The Dark Magazine, <>, published 26 “dark and strange” stories and 12 podcast adaptations in 12 issues, online and electronic, co-edited by Sean Wallace & Silvia Moreno-Garcia. Wallace said, “Three stories that most represented the magazine included ‘After Life’ by Shari Paul; ‘The House Wins in the End’ by L Chan; and ‘Thin Places’ by Kay Chronister”. Michael Kelly joined as reprint editor. Issues were free online, $2.99 for ebook, $1.99 for subscribers. There were about 14,000 uniques monthly, up from 9,400, with about 763 paid subscribers (up from 431). Pay was $.06/word. [Professional]

Galaxy’s Edge, <>, edited by (the now-deceased) Mike Resnick and published by Shahid Mahmud, produced six print issues between 104-116 pages, 19 x 24.5 cm, perfect bound, with b&w interiors on book print and color matte cov­ers including an ancient pyramid taking off like a spacecraft and a scene of aliens huddled on a red-lit beach, with 76 works of short fiction, two serial installments, and 12 pieces of non-fiction. There were 8,000 average unique monthly website visitors, up from 7,000, and 1,000 subscriptions (digital and paper, including trial subs), up from 450. Fiction was free online, print cover price was $6.99 (going to $7.99 in 2020), ebook $4.99. Pay rate was $.07/word for new fiction. [Professional]

There were three issues of Amazing Stories, <amaz­>, with 46 stories, two full-size regular issues with glossy color cover and b&w interior and one double-length fiction-only issue in full color. Steve Davidson was publisher and Ira Nayman was editor-in-chief. They launched the Amazing Selects stand-alone novella imprint with Allen Steele’s Captain Future in Love. Pay was $.06/word. Electronic issues were $2.99, print was $19.95. [Professional]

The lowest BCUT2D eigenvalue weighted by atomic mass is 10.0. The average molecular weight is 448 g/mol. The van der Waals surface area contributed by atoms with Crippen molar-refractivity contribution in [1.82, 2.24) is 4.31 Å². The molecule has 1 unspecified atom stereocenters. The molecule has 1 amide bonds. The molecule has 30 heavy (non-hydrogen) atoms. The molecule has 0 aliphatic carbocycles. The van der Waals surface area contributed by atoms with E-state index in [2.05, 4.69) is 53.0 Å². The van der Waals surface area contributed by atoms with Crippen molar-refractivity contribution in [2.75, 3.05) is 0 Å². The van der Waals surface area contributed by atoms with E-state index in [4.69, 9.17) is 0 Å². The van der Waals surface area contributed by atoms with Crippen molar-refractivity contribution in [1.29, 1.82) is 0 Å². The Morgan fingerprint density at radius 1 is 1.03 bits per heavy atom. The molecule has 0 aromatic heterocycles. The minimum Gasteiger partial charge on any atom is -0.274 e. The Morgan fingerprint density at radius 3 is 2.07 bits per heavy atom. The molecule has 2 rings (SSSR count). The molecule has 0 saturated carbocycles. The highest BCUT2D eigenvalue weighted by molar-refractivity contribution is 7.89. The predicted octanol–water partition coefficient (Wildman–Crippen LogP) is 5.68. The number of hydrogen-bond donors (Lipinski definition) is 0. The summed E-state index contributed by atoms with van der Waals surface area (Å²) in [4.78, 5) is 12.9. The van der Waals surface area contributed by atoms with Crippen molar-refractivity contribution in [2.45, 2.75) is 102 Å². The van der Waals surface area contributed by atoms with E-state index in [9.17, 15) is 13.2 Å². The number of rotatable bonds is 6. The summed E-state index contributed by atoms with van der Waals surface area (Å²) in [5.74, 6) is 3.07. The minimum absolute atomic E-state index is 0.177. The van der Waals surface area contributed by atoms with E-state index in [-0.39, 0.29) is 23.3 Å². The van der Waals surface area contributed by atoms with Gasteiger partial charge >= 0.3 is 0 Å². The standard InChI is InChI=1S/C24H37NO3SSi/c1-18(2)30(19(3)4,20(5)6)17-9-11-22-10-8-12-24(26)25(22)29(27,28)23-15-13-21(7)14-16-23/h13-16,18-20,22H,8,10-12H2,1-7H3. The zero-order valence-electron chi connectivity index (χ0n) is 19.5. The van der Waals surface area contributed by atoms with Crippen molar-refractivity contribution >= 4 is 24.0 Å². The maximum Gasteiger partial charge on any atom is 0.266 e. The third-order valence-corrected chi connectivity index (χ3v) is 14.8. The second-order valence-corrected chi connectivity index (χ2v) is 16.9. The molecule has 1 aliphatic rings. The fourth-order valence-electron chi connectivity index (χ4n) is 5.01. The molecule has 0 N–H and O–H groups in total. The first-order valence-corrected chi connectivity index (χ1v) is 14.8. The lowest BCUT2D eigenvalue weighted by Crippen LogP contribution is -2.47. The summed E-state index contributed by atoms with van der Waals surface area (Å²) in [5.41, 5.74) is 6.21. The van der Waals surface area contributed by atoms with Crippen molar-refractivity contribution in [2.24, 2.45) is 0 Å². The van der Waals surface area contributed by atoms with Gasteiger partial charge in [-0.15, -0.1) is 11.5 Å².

Fiction River, <>, an “original anthology magazine,” produced three tall, digest-size regular print issues from 304-314 pages, perfect bound with glossy color covers and b&w interiors, with 56 pieces of fiction. Themes were “Feel the Love”, “Hard Choices”, and “Superstitious”; series editors were Kristine Kathryn Rusch & Dean Wesley Smith, with publisher Allyson Longueira. Cover price was $15.99, $6.99 for ebook, less for subscrib­ers. Pay rate was $.06-$.10/word. [Professional]

We saw four perfect-bound, 17.5 x 25.5 cm issues of Pulphouse, <>, from 144-188 pages, glossy color covers and b&w interiors, with 70 short stories, about two-thirds original. Editor was Dean Wesley Smith, with executive editor Kristine Kathryn Rusch. Publisher Allyson Longueira said, “Kent Patterson and O’Neil De Noux are frequent contributors, along with Steve Perry, Kevin J. Anderson, Kristine Kathryn Rusch, M.L. Buchman” Cover price was $7.99, $4.99 for ebook. Pay rate was $.06-$.10/word. [Professional]

There were two issues of F(r)iction, <>, published by Brink Literacy Project in print and electronically. Print was 17.5 x 25.5 cm, 116-124 pages, beautifully produced with SFnal, color glossy covers enhanced by holographic overlays and color interiors with plentiful illustrations on smooth book print, featur­ing 35 pieces of fiction (three reprints), and more. The magazine combined SF/F/H genre work with creative non-fiction and other literary and “weird” forms. Editor-in-chief was Brink Literacy Project CEO Dani Hedlund. They had bookstore sales of 400-500 issues and sell-through at 23-26%. Sub­scriptions were 370, supplemented by single-issue sales online. Pay rate was $10/”final printed page.” [ETA: F(r)iction charges a reading fee for submissions, currently $2.50 per short story. We did not have this information when we listed them in the summary.] [Professional]